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PacNet #85 – In the superpower competition, the best software will win

November 20, 2017

In a Nov. 2 article in the Financial Times, celebrated US political scientist [and co-chairman of Pacific Forum’s Board of Governors] Joseph Nye argued that the United States holds four areas of long-term advantage in its superpower competition with China.  On Nov. 7, the FT published a rebuttal from Chinese Renmin University senior academic Wang Wen.  The exchange was a sign of our times, in which a major storyline is the projected change in global leadership from a retrenching United States to a surging China.  The exchange was also highly meaningful in what the two authors did not say, at least directly.  Ironically, this unstated part of their debate contains perhaps the most critical element in the China-US competition for global influence. 

Two of what Nye identifies as US advantages, which he compares to “aces” in a “poker game with China,” are physical: the United States’ geographic circumstances (great oceans to the east and west, and non-threatening neighbors to the north and south) and potential energy independence because of its generous natural resource endowment.  By contrast, China is surrounded by formidable states, several of which it has had military conflicts with during the past century, and is dependent on increasing energy imports – mostly via international sea lanes patrolled by the world’s most capable navy.

The other two US advantages Nye names stem from the size and productivity of the US economy: America’s relatively low reliance on international trade for its prosperity and the US dollar’s roles as the main international reserve currency.  China’s need for foreign trade is relatively high, and the Chinese renminbi has made but a tiny dent in the dollar’s dominance.

In his rebuttal, Wang starts with the patently absurd assertion that America’s geographic cushion does not matter because “lone-wolf terrorist attacks [are] capable of visiting far greater destruction than traditional geopolitical animus.”  Suffice it to say that occasional attacks by individual fanatics against random people on the street are not a threat to destroy nation-states; traditional major-power war is. 

Wang does not dispute that China is highly dependent on energy imports, but he attempts to put a positive spin on it, saying “China [is] welcomed with open arms on energy markets in the Middle East, Russia, Africa and Latin America.”  Yes, oil exporters “welcome” big-spending customers.

On Nye’s point about relative dependence on foreign trade, we get more spin from Wang: “While the US might fare better in a trade war, it is China that flies high the banner of global free trade.”  His point seems to be that this Chinese weakness is obviated by the honor of doing the right thing.  But Chinese support for “free trade” is largely one-way.  For example, US cars sold in China get hit with a 25 percent tariff, while the tariff on Chinese cars sold in the US is 2.5 percent.  Also, Chinese businesses operating in the United States are not required to partner with a local company and hand over technological expertise and cyber security data, as are US companies in China.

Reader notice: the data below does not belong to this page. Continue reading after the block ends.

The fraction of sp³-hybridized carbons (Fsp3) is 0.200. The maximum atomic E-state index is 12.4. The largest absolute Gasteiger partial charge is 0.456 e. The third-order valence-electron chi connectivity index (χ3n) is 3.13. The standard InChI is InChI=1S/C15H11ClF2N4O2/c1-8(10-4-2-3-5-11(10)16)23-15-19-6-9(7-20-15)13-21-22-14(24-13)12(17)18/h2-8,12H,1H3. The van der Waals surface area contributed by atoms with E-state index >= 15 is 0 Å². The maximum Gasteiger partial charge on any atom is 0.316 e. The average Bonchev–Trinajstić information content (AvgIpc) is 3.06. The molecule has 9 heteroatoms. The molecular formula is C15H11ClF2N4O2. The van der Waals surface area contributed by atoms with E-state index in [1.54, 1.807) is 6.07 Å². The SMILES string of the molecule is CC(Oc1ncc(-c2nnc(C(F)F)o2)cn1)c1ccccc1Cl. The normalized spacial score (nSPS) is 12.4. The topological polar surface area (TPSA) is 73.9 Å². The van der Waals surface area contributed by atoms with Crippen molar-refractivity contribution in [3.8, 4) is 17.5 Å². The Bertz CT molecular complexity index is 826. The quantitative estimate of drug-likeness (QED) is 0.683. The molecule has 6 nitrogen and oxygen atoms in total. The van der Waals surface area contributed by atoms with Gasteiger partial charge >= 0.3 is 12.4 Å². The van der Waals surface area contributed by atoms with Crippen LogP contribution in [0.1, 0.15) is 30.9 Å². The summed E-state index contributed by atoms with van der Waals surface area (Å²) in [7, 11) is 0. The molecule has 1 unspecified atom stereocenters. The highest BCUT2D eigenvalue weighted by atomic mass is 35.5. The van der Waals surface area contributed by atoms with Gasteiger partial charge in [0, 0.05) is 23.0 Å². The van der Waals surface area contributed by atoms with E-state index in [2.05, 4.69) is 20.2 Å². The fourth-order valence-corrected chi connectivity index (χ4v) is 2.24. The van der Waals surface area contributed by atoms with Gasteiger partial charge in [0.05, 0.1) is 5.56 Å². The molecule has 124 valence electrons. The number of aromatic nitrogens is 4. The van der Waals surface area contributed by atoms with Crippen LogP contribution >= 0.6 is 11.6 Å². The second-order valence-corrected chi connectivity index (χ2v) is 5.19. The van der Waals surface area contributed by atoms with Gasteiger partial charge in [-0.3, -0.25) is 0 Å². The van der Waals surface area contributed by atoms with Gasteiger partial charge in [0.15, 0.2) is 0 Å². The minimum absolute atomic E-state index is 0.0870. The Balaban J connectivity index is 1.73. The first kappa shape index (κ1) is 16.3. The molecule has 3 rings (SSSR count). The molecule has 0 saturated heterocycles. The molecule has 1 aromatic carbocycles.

From here Wang’s rebuttal devolves into uncritical cheerleading and repetition of the Chinese Communist Party (CCP) line.  China has “business acumen,” is “increasingly confident,” and now “shape[s] the future of Sino-American relations” while the USA is “deliberately obstructive.” China, Wang says, is internationally respected for its Belt and Road infrastructure-building proposal, commitment to mitigate climate change, championing of “free trade,” “reforming of the international order,” and “supporting UN endeavours.”  By contrast, Wang says, America’s international prestige has fallen with its “withdrawal from global affairs” and the decline of US “soft power.”  Even “traditional US allies such as France, Germany, Australia, Japan and the UK have heaped praise upon China and President Xi Jinping.”  Consequently, he predicts the CCP’s principle of “seeking truth from facts” will win out with Washington conforming to China’s agenda of “no conflict, no confrontation, mutual respect, and win-win co-operation” in US-China relations.  Ultimately that means US acquiescence to a structurally non-reciprocal trade and investment relationship in China’s favor and a withdrawal of US strategic influence from Asia. At this point, that outcome is just Chinese wishful thinking, albeit encouraged by the Trump administration’s disavowal of the Trans-Pacific Partnership.